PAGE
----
by Charlotte Blessing, director of global education
Our students are growing up in a world that's complex and changing more rapidly than ever. What kind of education do young people need for a future we can't quite predict? What knowledge and skills will our students need to be active contributors in an interconnected world? At Lakeside, and around the globe, educators have been considering these questions carefully. Among the attributes many of us think are necessary for students to succeed in an increasingly diverse and changing world are empathy, resilience, and intercultural competence, which is the ability to communicate and interact effectively and respectfully with people who are different. So, how do we help our students develop those attributes and use them in real-life situations?
One major way we help students develop empathy, resilience, and intercultural competence is through our Global Service Learning program, the goal of which is to nurture an ethos of global citizenship in our students by connecting their lives with the needs and realities of a global society. In the Middle School, 8th-grade GSL takes students into six different Pacific Northwest communities for an extended period. In groups of 14 to 15 students, guided and supported by three caring adults, the students experience daily life in rural settings where economic and educational opportunities, as well as life experiences, are very different from what students may be used to in Seattle. Students practice listening and reflection skills (intercultural competence) when they work with young students in the timber-producing town of Vernonia, discuss controversial whaling traditions with Makah elders on the Olympic Peninsula, or learn about migrant labor issues from farm workers at the Broetje Orchards in Eastern Washington.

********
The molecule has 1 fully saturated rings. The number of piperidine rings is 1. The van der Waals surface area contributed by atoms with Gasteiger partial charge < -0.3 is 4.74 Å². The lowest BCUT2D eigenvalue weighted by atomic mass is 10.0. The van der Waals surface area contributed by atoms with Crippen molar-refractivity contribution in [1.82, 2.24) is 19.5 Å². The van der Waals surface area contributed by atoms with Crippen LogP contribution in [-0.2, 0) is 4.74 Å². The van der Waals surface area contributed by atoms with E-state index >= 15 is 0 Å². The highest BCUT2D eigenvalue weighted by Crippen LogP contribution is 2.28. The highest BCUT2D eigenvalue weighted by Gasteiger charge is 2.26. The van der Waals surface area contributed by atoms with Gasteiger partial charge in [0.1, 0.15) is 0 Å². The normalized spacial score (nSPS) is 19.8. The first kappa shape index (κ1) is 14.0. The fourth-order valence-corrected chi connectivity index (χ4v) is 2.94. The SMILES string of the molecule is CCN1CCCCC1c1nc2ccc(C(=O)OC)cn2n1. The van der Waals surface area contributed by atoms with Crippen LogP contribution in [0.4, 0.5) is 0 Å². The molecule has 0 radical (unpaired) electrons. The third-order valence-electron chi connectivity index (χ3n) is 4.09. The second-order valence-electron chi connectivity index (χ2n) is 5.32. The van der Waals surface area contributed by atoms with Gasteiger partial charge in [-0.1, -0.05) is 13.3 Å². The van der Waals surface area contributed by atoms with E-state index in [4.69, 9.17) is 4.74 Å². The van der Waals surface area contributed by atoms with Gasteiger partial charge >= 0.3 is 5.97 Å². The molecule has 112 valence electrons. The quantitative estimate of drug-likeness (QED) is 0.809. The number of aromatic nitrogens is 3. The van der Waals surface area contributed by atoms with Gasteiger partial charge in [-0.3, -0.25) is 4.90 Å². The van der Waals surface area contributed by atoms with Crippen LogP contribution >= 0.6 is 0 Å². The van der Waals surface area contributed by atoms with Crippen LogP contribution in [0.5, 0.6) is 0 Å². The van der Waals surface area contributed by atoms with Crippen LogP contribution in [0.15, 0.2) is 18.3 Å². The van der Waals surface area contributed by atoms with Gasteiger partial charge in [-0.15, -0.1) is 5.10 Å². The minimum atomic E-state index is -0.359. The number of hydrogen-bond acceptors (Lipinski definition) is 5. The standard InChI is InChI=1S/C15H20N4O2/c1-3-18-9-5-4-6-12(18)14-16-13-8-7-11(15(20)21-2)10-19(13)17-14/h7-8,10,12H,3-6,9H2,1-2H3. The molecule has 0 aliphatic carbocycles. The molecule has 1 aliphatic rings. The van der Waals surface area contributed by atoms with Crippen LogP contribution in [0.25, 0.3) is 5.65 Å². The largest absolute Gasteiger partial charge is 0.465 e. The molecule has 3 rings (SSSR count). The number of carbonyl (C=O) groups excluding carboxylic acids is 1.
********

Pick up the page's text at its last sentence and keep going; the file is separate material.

For some students, the 8th-grade GSL trip is the first time they're away from family, pets, and home for six nights. Many students are nervous leading up to the departure day. And many parents and guardians feel just as nervous as the yellow buses pull out of the driveway and head toward I-5. The only way they will hear from their student is through the blogs. The 8th-grade GSL trips disrupt the daily routines that most of us favor. In return, our students build resilience as they adjust to new routines and not always knowing what comes next.
Though the accommodations are slightly different at each location, all students experience a week of group living. This presents so many opportunities for a different kind of learning. Tasks and responsibilities need to be shared and completed. Every single day! Students put the menus together and cook for each other. They wash dishes and write blogs so their families can know how they are doing. Some days are harder than others: Maybe it's been raining all day and the service project still needs to be completed. But in a recent survey of 9th graders, almost every student who attended the Middle School said the 8th-grade GSL trip was a highlight of their time there. Despite the challenges, students felt they bonded as a group and developed new understanding of how life somewhere else can be different. Most importantly, students felt they had learned a lot about themselves, which is an important step toward developing empathy for others.
This year, students will set out on 8th-grade GSL trips on Sunday, Sept. 30. The GSL orientation for 8th graders takes place during the school day on Friday, Sept. 7. All parents and guardians of 8th graders should attend a GSL parent/guardian information night at the Middle School on Thursday, Sept. 13 from 7 to 8:30 p.m. That evening will cover topics including packing, communication, and other details of the program. Meera Patankar, Middle School GSL manager, will email more information about the evening to parents and guardians of 8th graders.
Charlotte Blessing is director of global education. You can reach her at firstname.lastname@example.org.